Westchester, Los Angeles, California

From Academic Kids

Westchester is a neighborhood in far southwestern Los Angeles, California. It is home to Los Angeles International Airport (LAX) and Loyola Marymount University (LMU).



Westchester is separated from the Pacific Ocean by Playa del Rey on the west. Culver City is located northeast of the steep bluffs and Ballona Creek wetlands; Playa Vista is located in the northern part of Westchester, at the foot of the bluffs. Inglewood is to the east, and El Segundo is south of Los Angeles International Airport (a.k.a. LAX). The San Diego Freeway runs through the northeastern portion of the area.


Like most of what is now southern Los Angeles County, Westchester began the 20th century as an agricultural area, growing a wide variety of crops in the dry farming-friendly climate. The rapid development of the aerospace industry near Mines Field (as the airport was then known), and population growth in Los Angeles as a whole, created a demand for housing in the area. In the late 1930s, real estate magnate Fritz Burns developed a tract of inexpensive prefabricated single-family homes on the site of a former hog farm at the intersection of Manchester and Sepulveda Boulevards. This community, dubbed "Westchester," grew by leaps and bounds as the aerospace industry boomed in World War II and afterward.

Howard Hughes, the famous aviator, movie director and tool company owner, operated a large manufacturing plant in lower Westchester in the area now known as Playa Vista. Curiously, the Hughes facilities were commonly - and incorrectly - called "Hughes's Culver City" facilities, even though this area has never been part of the City of Culver. This wrong appellation continues today in any number of publications that discuss Howard Hughes himself, or his companies. The Westchester facilities were owned by Hughes Tool Co., operated by Hughes Aircraft (a company that specialized in building aviation navigation and communication systems), and the profits went to the Howard Hughes Medical Institute.

Hughes's nearly spruce-free "Spruce Goose" wood bodied transport airplane was built in Westchester. The plane was disassembled into major components, transported to Long Beach and reassembled. Howard Hughes himself flew the H4 for little over one mile, thus proving that the H4 transport flying boat project was not a war profiteering folly.

Missing image
At the center of Westchester, what was once the Loyola movie theater is now a medical office building.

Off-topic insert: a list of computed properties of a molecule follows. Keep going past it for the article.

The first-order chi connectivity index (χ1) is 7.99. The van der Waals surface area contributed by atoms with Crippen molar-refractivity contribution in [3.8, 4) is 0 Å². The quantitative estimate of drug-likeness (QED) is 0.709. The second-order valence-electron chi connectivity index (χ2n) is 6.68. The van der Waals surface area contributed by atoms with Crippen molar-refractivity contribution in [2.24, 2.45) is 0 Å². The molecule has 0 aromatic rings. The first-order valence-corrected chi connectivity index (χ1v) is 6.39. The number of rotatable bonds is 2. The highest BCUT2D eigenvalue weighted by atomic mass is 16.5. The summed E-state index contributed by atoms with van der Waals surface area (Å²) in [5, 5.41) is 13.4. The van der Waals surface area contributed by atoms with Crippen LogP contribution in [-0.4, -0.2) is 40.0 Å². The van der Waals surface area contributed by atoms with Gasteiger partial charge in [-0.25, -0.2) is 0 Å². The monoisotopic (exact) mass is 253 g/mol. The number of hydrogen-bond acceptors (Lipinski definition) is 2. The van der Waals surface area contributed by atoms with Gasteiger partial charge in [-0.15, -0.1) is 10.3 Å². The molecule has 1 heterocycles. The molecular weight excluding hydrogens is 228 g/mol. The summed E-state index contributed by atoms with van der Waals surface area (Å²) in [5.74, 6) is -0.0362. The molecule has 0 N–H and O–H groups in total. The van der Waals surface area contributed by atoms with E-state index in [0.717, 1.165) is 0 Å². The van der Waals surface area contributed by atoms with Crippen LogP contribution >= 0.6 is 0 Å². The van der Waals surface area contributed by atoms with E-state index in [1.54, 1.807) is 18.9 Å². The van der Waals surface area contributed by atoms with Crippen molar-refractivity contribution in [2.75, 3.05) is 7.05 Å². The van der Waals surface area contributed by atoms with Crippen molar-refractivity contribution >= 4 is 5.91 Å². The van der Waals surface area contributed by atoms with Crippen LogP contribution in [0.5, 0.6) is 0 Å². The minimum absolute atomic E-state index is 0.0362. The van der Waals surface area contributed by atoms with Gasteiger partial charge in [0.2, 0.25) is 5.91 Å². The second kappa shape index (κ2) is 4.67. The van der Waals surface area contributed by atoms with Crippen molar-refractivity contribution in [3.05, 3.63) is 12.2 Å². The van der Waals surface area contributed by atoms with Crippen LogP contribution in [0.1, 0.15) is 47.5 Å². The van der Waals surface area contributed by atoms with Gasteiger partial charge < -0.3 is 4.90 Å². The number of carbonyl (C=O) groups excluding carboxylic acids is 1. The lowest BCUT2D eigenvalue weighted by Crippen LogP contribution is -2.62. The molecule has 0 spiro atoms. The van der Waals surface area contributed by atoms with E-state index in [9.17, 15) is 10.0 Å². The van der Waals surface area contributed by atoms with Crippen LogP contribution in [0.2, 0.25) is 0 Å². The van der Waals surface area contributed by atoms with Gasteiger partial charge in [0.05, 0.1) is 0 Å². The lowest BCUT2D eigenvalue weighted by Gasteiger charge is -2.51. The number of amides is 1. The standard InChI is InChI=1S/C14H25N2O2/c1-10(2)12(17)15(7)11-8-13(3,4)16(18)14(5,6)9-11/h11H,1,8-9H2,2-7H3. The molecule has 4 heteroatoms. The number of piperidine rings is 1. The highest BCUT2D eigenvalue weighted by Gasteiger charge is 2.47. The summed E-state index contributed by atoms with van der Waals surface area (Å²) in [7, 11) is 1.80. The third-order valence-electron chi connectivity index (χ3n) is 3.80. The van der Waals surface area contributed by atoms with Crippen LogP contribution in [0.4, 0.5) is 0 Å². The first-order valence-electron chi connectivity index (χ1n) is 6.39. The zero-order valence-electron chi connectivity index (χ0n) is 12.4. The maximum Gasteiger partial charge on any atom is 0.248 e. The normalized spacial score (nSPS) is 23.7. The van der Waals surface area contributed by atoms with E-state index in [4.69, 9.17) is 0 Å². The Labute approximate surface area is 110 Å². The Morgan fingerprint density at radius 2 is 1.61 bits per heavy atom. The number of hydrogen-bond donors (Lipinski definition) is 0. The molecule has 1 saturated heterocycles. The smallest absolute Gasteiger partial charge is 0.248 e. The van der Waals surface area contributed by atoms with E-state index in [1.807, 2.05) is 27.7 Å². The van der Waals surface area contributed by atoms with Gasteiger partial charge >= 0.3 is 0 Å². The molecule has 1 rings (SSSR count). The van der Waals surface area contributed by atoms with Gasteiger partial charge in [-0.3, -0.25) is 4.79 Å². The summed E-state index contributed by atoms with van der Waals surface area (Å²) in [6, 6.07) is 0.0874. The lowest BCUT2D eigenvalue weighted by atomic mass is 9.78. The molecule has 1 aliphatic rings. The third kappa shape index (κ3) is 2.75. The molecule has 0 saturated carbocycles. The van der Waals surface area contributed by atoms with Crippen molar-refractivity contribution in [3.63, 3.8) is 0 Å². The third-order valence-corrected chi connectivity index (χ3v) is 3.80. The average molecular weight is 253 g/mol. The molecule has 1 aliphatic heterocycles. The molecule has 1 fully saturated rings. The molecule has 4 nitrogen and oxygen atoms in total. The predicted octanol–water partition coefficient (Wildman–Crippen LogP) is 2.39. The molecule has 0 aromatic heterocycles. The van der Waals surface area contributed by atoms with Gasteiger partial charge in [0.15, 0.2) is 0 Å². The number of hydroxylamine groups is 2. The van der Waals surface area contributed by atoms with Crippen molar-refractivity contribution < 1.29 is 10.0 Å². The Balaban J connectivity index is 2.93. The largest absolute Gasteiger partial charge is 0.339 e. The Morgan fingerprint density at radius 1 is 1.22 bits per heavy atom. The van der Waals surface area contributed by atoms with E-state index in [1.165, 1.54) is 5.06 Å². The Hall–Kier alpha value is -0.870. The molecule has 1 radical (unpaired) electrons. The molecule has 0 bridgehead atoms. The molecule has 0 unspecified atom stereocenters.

The 1960s saw the introduction of airliners that could make trans-Pacific flights without refueling, causing a massive increase in air traffic at LAX. While Westchester residents successfully blocked a northward expansion of the airport, the increase in noise from jet takeoffs greatly decreased the desirability of the residential areas adjoining LAX. In response, the city of Los Angeles began a longstanding program of purchasing houses from noise-weary homeowners; as a result, a number of streets just north of the airport have been decommissioned, and the homes along those streets have been demolished. The 18-hole Westchester golf course became a 15-hole course. Also, a local elementary school was closed in 2004, in part due to airport noise. With this experience fresh in mind, local opposition to an expansion of LAX first proposed in the late 1990s rose to fever pitch. As of this writing (autumn 2004), no alterations to LAX have yet taken place, and expansion of the City of Los Angeles-owned airports in the distant cities of Ontario and Palmdale appears more likely.

In the late 1990s, Otis College of Art and Design, with approximately 1000 full-time and 3000 part-time students, moved to Westchester from its previous location near downtown Los Angeles. With LMU (http://www.lmu.edu) and Otis only blocks from one another, Westchester has undergone a subtle shift away from defense/aviation related industries (which have declined significantly since the end of the Cold War) and has become something of a college town. In addition, the Intercontinental University (http://www.aiula.com/American), with approximately 1800 full time students, is located on Jefferson Blvd. at the northern edge of Westchester. In 2004, the Graduate School of Pepperdine University (http://bschool.pepperdine.edu/) relocated to the north-east quadrant of Westchester. The private college/university students, paying tuition typically well in excess of $20,000.00 per year, are a boon to local merchants. Adding living expenses to tuition, merchants gladly count the $35,000.00-50,000.00 per student, per year, dropped into the local economy.

In keeping with this greater eclecticism, Westchester's diversity has also increased: what was once an all-white area, with segregation enforced by neighborhood covenants, has become one of the more diverse neighborhoods in western Los Angeles. In particular, the black population has increased as middle-class African-American families continue to leave the troubled areas of South Central Los Angeles that lie east of the Harbor Freeway.

Demographics and Neighborhood Composition

Approximately 50% of the local housing stock consists of single-family detached homes, most of which are modestly-sized ranches and bungalows on small lots. As of this writing, construction is well underway on the controversial but critically acclaimed Playa Vista (http://www.playavista.com) high-density mixed-use development, on the site of the former Hughes Aerospace factory and a part of the Del Rey/Ballona wetlands. The project has already attracted large numbers of tenants and buyers for residential and office space, but has been dramatically scaled back in the face of community and environmentalist opposition.

See also


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